O importante é não sentir desconforto ou dor durante as atividades sexuais, assim como fazer sexo sem desejo e excitação. O casal precisa sentir prazer e felicidade em ter intimidade.

Quando uma pessoa faz sexo sem vontade e sem prazer por um longo período ela ocasiona para seu corpo e mente um sofrimento físico e emocional. Esta atitude não é saudável e será prejudicial para a sexualidade do casal.

Na vida sexual do casal é necessário o equilíbrio entre a vontade e frequência desejada para ambas as partes, e um proporcionar um para o outro excitação e prazer durante as preliminares, assim o casal terá uma sexualidade saudável.

Os benefícios do sexo saudável

  • O sexo regular e realizado de forma saudável faz muito bem em nossas vidas. Segundo pesquisadores os benefícios são:
  • O corpo libera endorfina durante o orgasmo, o que causa euforia, prazer e humor. Aumenta a tolerância à dor e sensação de bem estar;
  • O orgasmo libera vários hormônios, como a ocitocina que reduz a ansiedade, depressão e previne o câncer de mama;
  • A atividade sexual com preliminares de qualidade queima muitas calorias, em média de 3 a 10 calorias por minuto;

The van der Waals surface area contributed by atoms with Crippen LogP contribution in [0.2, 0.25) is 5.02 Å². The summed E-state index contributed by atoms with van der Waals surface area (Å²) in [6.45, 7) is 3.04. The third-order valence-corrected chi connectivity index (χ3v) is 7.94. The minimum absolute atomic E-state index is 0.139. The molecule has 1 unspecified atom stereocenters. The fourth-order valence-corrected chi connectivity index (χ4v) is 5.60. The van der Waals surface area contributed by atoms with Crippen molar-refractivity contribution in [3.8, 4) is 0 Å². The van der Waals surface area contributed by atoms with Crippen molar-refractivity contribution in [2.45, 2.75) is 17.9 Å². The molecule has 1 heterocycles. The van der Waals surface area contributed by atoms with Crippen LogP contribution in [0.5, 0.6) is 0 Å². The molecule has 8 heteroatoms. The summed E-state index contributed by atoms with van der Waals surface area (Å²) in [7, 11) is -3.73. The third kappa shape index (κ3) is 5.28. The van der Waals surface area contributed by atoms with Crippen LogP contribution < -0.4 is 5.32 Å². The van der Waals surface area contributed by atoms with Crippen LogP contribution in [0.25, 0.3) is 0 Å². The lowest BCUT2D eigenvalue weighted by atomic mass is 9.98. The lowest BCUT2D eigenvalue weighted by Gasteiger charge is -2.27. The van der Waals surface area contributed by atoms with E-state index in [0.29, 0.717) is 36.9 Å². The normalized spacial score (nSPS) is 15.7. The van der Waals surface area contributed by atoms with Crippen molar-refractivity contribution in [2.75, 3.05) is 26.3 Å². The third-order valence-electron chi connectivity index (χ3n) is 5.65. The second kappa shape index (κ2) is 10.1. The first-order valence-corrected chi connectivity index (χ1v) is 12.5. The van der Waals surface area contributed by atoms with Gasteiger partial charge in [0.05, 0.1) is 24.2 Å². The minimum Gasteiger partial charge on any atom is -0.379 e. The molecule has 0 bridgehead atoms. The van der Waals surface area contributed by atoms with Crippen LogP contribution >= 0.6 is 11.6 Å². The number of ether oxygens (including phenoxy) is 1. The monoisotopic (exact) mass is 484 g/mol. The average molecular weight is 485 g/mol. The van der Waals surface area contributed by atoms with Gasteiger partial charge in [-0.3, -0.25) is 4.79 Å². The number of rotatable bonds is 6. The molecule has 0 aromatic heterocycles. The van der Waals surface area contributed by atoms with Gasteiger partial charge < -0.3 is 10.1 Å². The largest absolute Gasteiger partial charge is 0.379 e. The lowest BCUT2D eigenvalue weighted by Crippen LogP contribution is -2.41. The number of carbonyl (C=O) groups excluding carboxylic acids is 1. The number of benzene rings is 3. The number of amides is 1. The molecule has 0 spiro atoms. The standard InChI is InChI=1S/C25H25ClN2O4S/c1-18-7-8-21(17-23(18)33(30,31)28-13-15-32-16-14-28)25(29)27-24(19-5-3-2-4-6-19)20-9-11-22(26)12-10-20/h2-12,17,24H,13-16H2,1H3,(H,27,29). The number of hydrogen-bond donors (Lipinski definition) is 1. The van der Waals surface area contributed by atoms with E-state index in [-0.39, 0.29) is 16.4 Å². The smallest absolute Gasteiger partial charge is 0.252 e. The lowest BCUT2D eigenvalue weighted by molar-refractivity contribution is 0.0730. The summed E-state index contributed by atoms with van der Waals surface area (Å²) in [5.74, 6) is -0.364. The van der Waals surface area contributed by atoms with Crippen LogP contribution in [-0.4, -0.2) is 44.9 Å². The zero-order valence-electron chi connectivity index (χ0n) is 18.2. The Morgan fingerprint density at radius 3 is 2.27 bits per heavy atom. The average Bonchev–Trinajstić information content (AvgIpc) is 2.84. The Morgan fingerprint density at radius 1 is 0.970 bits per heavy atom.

• Após o orgasmo o corpo e mente relaxam instantaneamente, favorecendo melhora na qualidade do sono;
  • O sexo aumenta a circulação do sangue e transporta oxigênio para o cérebro, irriga a região responsável pela memória e aprendizagem. Favorece a capacidade do sistema imunológico, melhora as dores musculares, revitaliza células, músculos e pele;
  • O sexo frequente estimula a produção de testosterona, este hormônio atua no desejo, desempenho sexual, protege coração e ossos;
  • O sexo saudável aumenta a autoestima e favorece a longevidade, criatividade, memória, rendimento intelectual, aumento das percepções corporais e felicidade.

O que fazer para ter um sexo saudável

O importante é não sentir desconforto ou dor durante as atividades sexuais, assim como fazer sexo sem desejo e excitação. O casal precisa sentir prazer e felicidade em ter intimidade.

Sugere uso de produtos eróticos durante as preliminares para favorecer a excitação e prazer do casal.
Dicas para o casal: use produtos eróticos nas preliminares, como vibradores, cremes, geis, óleos, lingeries, fantasias e outros objetos. Desenvolva sua criatividade, intimidade e felicidade sexual.

Créditos:

Fabiane é sexologia desde 2002. Realiza Cursos e Palestras em Sexualidade Humana desde 2010.

FABIANE DELL`ANTÔNIO